SANTAQUIN — A Las Vegas developer is betting on a $50 million project that so far seems to have been nothing but bad luck.
Summit Ridge Communities, once touted as a Silicon Valley-like industrial area built alongside rows of middle- and upper-class homes and a golf course, went into foreclosure a year ago.
Plans to turn some 2,000 acres into rows of homes with high-tech telecommuting connections to nearby offices fell apart when developers failed to obtain $18 million in financing to build roads and sewer and water lines.
"The biggest problem was that institutional lenders don't have Utah on their radar screen," said Brian Seager, the Silver State businessman driving the project. "When it was announced as a Utah project the development ran into roadblocks."
Most of the time, cities in which such developments are built use tax money as leverage to secure loans for roads and utility lines. But the amount was too large for small-but-growing Santaquin, he said.
As it turned out, investors weren't interested in buying bonds that would have provided the money to build infrastructure in Seager's development.
The city's decision not to financially support the project — or lend its credit rating to get financing — turned into a blessing for Santaquin residents, said Mark Stevenson, city project director.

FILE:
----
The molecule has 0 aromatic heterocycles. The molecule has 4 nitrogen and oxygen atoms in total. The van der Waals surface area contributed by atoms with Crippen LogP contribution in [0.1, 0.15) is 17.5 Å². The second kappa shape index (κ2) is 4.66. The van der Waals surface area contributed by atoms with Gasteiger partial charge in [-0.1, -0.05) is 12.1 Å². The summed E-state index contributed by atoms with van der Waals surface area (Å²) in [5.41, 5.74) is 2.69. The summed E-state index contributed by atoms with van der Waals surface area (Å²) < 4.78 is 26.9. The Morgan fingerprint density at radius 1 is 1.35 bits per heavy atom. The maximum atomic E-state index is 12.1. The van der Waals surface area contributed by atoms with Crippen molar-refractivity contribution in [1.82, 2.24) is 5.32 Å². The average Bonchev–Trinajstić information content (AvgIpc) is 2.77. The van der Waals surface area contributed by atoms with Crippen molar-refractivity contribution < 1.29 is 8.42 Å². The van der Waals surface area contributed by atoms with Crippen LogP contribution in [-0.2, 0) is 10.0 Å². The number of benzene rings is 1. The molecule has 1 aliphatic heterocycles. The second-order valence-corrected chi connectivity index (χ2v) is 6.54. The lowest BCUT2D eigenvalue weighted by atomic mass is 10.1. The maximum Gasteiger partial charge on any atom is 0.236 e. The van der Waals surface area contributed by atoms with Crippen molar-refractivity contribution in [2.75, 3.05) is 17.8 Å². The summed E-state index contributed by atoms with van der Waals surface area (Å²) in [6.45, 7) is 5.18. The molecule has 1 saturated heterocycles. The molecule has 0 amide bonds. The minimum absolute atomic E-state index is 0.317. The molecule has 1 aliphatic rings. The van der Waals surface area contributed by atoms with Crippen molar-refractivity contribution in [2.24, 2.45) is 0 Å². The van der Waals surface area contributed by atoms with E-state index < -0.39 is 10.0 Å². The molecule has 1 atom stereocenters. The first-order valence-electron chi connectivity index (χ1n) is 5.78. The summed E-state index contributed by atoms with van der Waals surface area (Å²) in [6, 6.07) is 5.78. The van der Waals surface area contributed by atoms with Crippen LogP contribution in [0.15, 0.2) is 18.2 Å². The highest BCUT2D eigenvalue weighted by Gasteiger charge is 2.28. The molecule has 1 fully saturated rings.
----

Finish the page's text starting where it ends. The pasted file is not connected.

But Seager isn't going to fold his hand and walk away with his losses — especially if, with a little luck, money can be made.
The dream: Finding private money to blanket more than 2,000 acres with stores, businesses, office buildings and middle- to upper-class houses.
Seager is the keeper of the dream, so to speak. He came in as a creditor when the project went into foreclosure in October 2003. He owns Summit Ridge Communities now, except for land once designated for an 18-hole golf course and clubhouse.
Still, it appears the odds are stacked against the project.
A few miles north, the Payson Business Park continues to struggle to attract business. Only a few commercial structures dot the open fields.
"I'd like to see the Payson commercial park go gangbusters," Kunz said. "That would be great for us."
"Marketing studies support the development of commercial properties," Seager said. First, however, it will take about three years before enough homes are built before to support the businesses.
City leaders are evaluating plans for 600 homes — the development's first phase. Commercial development, if everything goes according to plan, would take place between the third and sixth year.
If such projects ever take off, Santaquin's population, now about 6,400, could more than double over the next 10 to 15 years, officials say.
An engineering firm has been asked to start work on future neighborhood designs. "From the city point of view," said City Councilman Wesley B. Morgan, "that's a good thing."